The Great Famine-Genocide in Soviet Ukraine (Holodomor)


"But one can put it simply: the Soviet regime in effect declared war on its own villages, emptied them of grain, allowed the population to starve to death, and then systematically concealed these events from the world."


By David R. Marples
The Ukrainian Weekly
Ukrainian National Association
Parsippany, New Jersey
August 9, 1998


Following is the text of a speech given at the commemoration of the Great Famine in Ukraine, sponsored by the Ukrainian Canadian Committee, Alberta Provincial Council, at Sir Winston Churchill Square in Edmonton (British Columbia, Canada) on June 6 (1998).


Speech by David R. Marples:

In December 1987, the Communist Party's first secretary in Ukraine, Volodymyr Shcherbytsky acknowledged for the first time that a famine had occurred in Ukraine in 1932-1933, undoing more than 50 years of official denials by the Soviet government. It marked the first step to the uncovering of the events of this complex period, a time of the greatest upheaval known to these areas in history.


The Famine occurred in the part of Ukraine known as the Left Bank of the Dnipro River, an area that had long been part of the breadbasket of the Russian Empire. Its origins lay in the decision of the Stalin government to end the eight years of partnership between the towns and the villages - known as the New Economic Policy (or NEP) in the new Soviet society.


This policy had allowed for some small-scale capital enterprise in the rural areas, providing the peasantry with some incentive to produce a surplus of grain to sell on the open market. In 1918-1921 the regime had simply requisitioned what grain it wanted. From 1921 to 1928, it replaced requisitions with a straight tax, partly to permit the regions to recover from seven years of warfare.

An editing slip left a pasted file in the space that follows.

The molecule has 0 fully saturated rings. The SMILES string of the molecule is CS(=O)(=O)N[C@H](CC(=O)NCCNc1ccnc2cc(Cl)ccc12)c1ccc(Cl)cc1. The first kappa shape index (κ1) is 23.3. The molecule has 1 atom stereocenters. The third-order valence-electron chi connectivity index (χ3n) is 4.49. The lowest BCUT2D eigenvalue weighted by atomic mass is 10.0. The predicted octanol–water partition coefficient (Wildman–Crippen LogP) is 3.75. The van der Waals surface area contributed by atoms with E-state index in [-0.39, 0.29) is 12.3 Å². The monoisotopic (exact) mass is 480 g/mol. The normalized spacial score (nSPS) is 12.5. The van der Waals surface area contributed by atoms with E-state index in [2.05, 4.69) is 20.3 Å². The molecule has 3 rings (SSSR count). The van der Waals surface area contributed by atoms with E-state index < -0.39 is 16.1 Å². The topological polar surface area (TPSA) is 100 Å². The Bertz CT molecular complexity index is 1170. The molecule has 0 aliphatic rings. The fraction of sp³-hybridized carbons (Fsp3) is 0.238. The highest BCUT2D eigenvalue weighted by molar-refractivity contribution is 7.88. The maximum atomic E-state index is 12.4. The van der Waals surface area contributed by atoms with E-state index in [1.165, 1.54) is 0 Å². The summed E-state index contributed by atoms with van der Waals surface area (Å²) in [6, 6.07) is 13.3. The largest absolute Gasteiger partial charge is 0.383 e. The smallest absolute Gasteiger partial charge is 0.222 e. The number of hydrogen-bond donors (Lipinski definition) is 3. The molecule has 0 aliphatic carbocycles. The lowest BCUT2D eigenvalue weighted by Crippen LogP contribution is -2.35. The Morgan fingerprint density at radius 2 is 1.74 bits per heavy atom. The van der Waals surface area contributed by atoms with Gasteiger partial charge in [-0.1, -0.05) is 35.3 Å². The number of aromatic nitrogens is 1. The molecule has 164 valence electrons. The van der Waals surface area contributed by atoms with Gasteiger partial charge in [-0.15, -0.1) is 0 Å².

It is not clear whether Stalin personally had any strong feelings about the New Economic Policy. If he had, then he kept them hidden for several years.


The decision to end it, and embark on the collectivization of peasant agriculture also was not in itself momentous. Both Lenin and Trotsky had favored such a route. But they had not envisaged the way in which this decision would be carried out by Stalin's government. It became a second Russian Revolution, one that reduced the villages to slave status similar to the period of serfdom.


Collectivization was in theory voluntary, villages were free to choose whether or not they wished to form collective farms. In reality the process was a momentous social upheaval, and it reached its peak of savagery in the main grain growing areas, chief of which was Ukraine.


In 1929, party officials and urban volunteers descended on Ukrainian villages like locusts. Their first task was described by Stalin himself in a speech to agricultural experts as "the liquidation of the kulaks as a class." The kulaks were the designated village rich, and the regime declared its support for the poorer and average peasants against the rich.